Goodbye Popular Photography

Goodbye Popular Photography

I read in the news today that a good magazine, Popular Photography, is shutting down operations. The print magazine is going away, as is the website. Sister publication American Photo, once a printed magazine but a web only entity for some time now, is also getting the axe. It's the way things are these days. Printed periodicals are a tough business to stay alive in. Subscription rates are way down and the advertising dollars just aren't there any more. 

It isn't surprising. While I did subscribe to Popular Photography for years, it has been a long while since I maintained a subscription. I listen to a number of photography podcasts and chose to switch money that normally would spend on the magazine to supporting those resources that I get more value from these days. It was just a couple of months ago that I became a subscriber again with a complementary subscription I got for purchasing an online photography class. While I do love reading and viewing printed pictures, I was a little disappointed in the poor quality of paper that the magazine had been forced to use in efforts to keep costs down. The vibrant glossy pages had been replaced by something extremely thin and the images now look lifeless and faded.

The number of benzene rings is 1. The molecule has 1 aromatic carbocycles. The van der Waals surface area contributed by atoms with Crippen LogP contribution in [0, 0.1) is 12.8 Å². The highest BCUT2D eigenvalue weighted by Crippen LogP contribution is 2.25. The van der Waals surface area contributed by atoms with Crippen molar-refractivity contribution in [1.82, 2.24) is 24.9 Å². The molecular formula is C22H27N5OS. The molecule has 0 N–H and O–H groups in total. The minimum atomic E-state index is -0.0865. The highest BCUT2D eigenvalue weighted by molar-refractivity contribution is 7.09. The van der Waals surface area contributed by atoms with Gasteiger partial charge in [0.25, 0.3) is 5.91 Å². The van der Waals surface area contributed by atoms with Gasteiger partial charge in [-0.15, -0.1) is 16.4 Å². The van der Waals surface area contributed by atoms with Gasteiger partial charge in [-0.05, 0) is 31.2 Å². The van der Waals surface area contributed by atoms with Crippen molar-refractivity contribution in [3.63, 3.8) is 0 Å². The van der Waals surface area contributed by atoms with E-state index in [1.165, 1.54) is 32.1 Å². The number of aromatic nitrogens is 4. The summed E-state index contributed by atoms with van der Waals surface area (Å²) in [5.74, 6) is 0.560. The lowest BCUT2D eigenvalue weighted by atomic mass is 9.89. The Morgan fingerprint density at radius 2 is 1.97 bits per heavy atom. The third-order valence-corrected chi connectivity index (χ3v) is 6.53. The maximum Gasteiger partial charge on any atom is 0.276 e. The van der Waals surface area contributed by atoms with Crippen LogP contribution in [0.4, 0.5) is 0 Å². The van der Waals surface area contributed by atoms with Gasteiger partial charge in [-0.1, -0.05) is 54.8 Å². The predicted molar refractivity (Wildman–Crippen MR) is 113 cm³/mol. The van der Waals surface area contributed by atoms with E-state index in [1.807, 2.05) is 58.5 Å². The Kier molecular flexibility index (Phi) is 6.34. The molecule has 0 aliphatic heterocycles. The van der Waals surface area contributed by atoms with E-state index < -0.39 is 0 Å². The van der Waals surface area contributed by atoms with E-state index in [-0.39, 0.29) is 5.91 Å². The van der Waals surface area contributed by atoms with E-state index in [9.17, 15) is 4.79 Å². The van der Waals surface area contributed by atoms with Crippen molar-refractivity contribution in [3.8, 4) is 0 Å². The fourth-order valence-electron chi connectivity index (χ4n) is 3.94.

The way we consume media is ever changing and nothing can stop that. I myself, a curmudgeon bordering on luddite at times, can appreciate the virtues of e-books and the modern technologies that make photography more accessible than ever before. Still, there is nothing quite the same as flipping pages in a well printed publication. It can be argued that all that information is out there on the web, freely available in most cases. Why pay for a subscription for a printed periodical? Something to consider is that as much as the resources on the Internet offer, the time it takes in return should be a factor that we consider. I do appreciate that when I read Popular Photography in printed form that I don't have to be distracted by flashy ads, popups, idiotic click-bait links, or video clips that I'm forced to endure in order to access an article. 

The banner photo on this post is one I took back in 2009 with my first "real" digital camera, a Canon 30D. I was learning macro photography with a flash at the time. Popular Photography was a valued resource back then. I still have favorite articles that I scanned to keep because they were so helpful. All good things...